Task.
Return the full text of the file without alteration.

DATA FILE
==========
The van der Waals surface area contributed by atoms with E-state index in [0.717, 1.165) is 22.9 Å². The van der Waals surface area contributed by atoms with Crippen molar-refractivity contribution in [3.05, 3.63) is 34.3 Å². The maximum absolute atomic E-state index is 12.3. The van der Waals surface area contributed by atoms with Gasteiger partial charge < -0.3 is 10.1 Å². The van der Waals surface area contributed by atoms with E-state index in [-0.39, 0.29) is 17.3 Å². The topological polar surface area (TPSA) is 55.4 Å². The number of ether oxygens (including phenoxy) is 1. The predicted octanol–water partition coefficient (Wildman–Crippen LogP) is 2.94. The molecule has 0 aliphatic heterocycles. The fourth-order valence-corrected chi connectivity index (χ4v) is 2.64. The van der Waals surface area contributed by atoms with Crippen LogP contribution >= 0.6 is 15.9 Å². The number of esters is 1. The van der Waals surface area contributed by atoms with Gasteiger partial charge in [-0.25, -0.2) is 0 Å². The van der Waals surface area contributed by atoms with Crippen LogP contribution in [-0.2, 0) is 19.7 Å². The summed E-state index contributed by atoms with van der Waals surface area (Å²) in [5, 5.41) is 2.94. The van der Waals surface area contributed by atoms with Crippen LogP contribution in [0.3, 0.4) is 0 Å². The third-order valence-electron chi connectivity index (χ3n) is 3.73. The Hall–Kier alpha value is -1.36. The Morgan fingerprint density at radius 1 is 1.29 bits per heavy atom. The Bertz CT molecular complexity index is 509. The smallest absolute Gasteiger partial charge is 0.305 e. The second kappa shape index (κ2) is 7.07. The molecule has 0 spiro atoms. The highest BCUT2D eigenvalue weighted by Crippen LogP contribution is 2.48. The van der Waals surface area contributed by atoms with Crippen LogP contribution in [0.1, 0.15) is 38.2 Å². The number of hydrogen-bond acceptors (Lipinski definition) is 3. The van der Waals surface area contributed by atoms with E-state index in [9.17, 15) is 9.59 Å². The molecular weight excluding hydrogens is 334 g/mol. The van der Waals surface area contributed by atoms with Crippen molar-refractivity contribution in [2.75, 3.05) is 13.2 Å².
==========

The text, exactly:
The van der Waals surface area contributed by atoms with E-state index in [0.717, 1.165) is 22.9 Å². The van der Waals surface area contributed by atoms with Crippen molar-refractivity contribution in [3.05, 3.63) is 34.3 Å². The maximum absolute atomic E-state index is 12.3. The van der Waals surface area contributed by atoms with Gasteiger partial charge < -0.3 is 10.1 Å². The van der Waals surface area contributed by atoms with E-state index in [-0.39, 0.29) is 17.3 Å². The topological polar surface area (TPSA) is 55.4 Å². The number of ether oxygens (including phenoxy) is 1. The predicted octanol–water partition coefficient (Wildman–Crippen LogP) is 2.94. The molecule has 0 aliphatic heterocycles. The fourth-order valence-corrected chi connectivity index (χ4v) is 2.64. The van der Waals surface area contributed by atoms with Crippen LogP contribution >= 0.6 is 15.9 Å². The number of esters is 1. The van der Waals surface area contributed by atoms with Gasteiger partial charge in [-0.25, -0.2) is 0 Å². The van der Waals surface area contributed by atoms with Crippen LogP contribution in [-0.2, 0) is 19.7 Å². The summed E-state index contributed by atoms with van der Waals surface area (Å²) in [5, 5.41) is 2.94. The van der Waals surface area contributed by atoms with Crippen LogP contribution in [0.3, 0.4) is 0 Å². The third-order valence-electron chi connectivity index (χ3n) is 3.73. The Hall–Kier alpha value is -1.36. The Morgan fingerprint density at radius 1 is 1.29 bits per heavy atom. The Bertz CT molecular complexity index is 509. The smallest absolute Gasteiger partial charge is 0.305 e. The second kappa shape index (κ2) is 7.07. The molecule has 0 spiro atoms. The highest BCUT2D eigenvalue weighted by Crippen LogP contribution is 2.48. The van der Waals surface area contributed by atoms with Crippen LogP contribution in [0.1, 0.15) is 38.2 Å². The number of hydrogen-bond acceptors (Lipinski definition) is 3. The van der Waals surface area contributed by atoms with E-state index in [9.17, 15) is 9.59 Å². The molecular weight excluding hydrogens is 334 g/mol. The van der Waals surface area contributed by atoms with Crippen molar-refractivity contribution in [2.75, 3.05) is 13.2 Å².